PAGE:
International Incorporation By Reference
By Phillip M. Pippenger - December 24, 2013
The practice of incorporation by reference has been accepted for many years in certain countries such as the United States.
The practice of incorporation by reference has been accepted for many years in certain countries such as the United States. Under this practice, for example, an applicant wishing to change the scope or direction of their claims in a child application may change the application to expressly include material in the child that was previously only incorporated by reference in the parent. As long as the incorporation statement in the parent application is proper and of the necessary scope, the later-added material will not constitute “new matter,” and thus will not affect the priority date of the new claims.1
However, it is often remarked, with some truth, that this doctrine of incorporation does not apply to child applications filed under the Patent Cooperation Treaty (PCT). No doubt, the forgoing example of changing the content of the application to redirect the child application will not be effective when the child application is a PCT application. Nonetheless, there is one aspect of international filing where the doctrine of incorporation by reference can be critical to the applicant.
In particular, a parent application can be wholly incorporated by reference in a PCT child application; this occurs for example when the applicant utilizes PCT request form PCT/RO/101 or other form which contains or is modified to contain an appropriate incorporation statement.2 With this statement in place, the applicant has some amount of protection against an error wherein only a portion of the parent application is included in the PCT application. Thus, for example, if the applicant is notified of a missing section after the PCT application is filed, the incorporation statement may be perfected and the missing material added from the parent application into the PCT application without losing the international filing date.
There are certain limitations to keep in mind regarding the use of this tool. The PCT defines application “elements” and application “parts,” and these definitions affect the ability to correct an error or omission in the PCT application. Application “elements” include any required application sections, such as the description section and the claim section, while application “parts” include any portion of an element or a portion (or the entirety) of the drawings. Under Rule 20.5, the Applicant may belatedly furnish any missing part without losing their international filing date.3 However, if a required element is missing in the PCT application, the international filing date will only be accorded as of the date that all required elements are submitted.
Other factors to keep in mind include the time limit within which a correction by incorporation, if allowed, may be made. This limit is set by Rule 20.7 at two months from the date of any invitation to correct the error or omission, or two months from the actual filing date of the PCT application itself if no invitation has been sent. Failing to meet this deadline, the application will be processed as is, without the correction, with whatever result that entails.4 Thus, if all required elements of a complete application are not present as of the deadline, a filing date will not be assigned. Similarly, if the application is formally complete as of the two-month deadline but the applicant has not met the requirements for perfecting an incorporation by reference when adding missing material, the applicant may either keep the added material (with the international filing date set at the date when the added material was received) or cancel the added material (and maintain the original international filing date).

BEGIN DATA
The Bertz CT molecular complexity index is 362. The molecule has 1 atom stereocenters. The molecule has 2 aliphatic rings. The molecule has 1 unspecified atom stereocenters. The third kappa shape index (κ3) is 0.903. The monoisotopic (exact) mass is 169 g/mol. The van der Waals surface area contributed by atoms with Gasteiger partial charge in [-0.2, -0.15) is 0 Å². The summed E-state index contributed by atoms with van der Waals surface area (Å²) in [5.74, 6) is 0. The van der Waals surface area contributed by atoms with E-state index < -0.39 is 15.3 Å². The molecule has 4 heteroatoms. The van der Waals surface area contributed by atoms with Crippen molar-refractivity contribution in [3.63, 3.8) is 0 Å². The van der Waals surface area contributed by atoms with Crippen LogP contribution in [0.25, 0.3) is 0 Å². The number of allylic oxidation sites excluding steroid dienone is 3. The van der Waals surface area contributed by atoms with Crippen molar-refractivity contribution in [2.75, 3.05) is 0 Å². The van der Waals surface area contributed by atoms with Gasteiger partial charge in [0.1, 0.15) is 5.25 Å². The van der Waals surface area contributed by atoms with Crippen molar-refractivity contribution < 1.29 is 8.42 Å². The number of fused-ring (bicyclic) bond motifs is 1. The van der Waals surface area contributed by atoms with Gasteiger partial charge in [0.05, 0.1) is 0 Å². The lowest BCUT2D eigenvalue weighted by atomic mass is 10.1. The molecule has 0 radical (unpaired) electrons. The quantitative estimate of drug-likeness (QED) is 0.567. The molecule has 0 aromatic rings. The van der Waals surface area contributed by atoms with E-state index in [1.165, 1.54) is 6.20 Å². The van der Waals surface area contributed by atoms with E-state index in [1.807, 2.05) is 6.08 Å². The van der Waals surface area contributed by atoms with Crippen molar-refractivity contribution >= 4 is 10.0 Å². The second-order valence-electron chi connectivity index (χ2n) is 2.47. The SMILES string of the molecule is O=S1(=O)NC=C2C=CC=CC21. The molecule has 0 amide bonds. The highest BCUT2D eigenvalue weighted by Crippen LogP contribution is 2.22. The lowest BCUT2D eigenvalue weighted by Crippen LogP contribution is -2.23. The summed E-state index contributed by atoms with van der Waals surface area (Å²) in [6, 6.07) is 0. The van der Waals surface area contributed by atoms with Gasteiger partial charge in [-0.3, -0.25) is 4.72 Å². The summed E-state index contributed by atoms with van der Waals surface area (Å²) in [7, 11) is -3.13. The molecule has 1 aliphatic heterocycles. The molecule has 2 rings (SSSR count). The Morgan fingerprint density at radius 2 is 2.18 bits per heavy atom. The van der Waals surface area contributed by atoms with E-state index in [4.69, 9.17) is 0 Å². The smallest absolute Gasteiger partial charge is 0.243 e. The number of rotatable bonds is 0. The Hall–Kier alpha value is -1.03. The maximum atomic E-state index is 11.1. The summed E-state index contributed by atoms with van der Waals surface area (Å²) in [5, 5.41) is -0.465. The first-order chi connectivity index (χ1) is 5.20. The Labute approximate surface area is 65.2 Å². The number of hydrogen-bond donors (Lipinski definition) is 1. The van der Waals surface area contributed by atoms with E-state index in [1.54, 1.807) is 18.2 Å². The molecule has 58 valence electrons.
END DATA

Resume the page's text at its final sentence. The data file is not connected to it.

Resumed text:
Even when the receiving office allows a correction of omitted material via incorporation by reference, any designated offices may perform a limited additional review of this aspect of the application. In particular, each designated office is permitted to check that the added material was indeed expressly contained in the priority application. Moreover, when choosing a receiving office, it should be kept in mind that some receiving offices have issued reservations such that certain of the PCT rules and procedures do not apply in those offices.
Here at Miller, Matthias & Hull LLP, we work to provide the best advice to our clients in pursuing international applications, and in perfecting and nationally prosecuting such applications, whether they are original applications or child applications. For more information, or for assistance with a specific matter, please call us at (312) 977-9902.
1 A statement incorporating by reference a specific section of an identified document is preferred, but in some cases a general statement has sufficed. Such a statement usually incorporates, as a class, in their entireties, all external materials listed in the application. 2 Incorporation by reference is not applicable if the receiving Office has issued a reservation under Rule 20.8(a) of the incompatibility of Rules 20.3(a)(ii) and (b)(ii), 20.5(a)(ii) and (d), and 20.6 with the national law applied by that Office. 3 PCT Rule 20.5 (Missing Parts)(a) Where…a part of the description, claims or drawings is or appears to be missing, including the case where all of the drawings are …missing but not including the case where an entire element referred to in Article 11(1)(iii)(d) or (e) is or appears to be missing… 4 Under Rule 20.7, a late correction or notice confirming incorporation may be accepted if the receiving office has not yet sent a notice informing the applicant that neither item was received.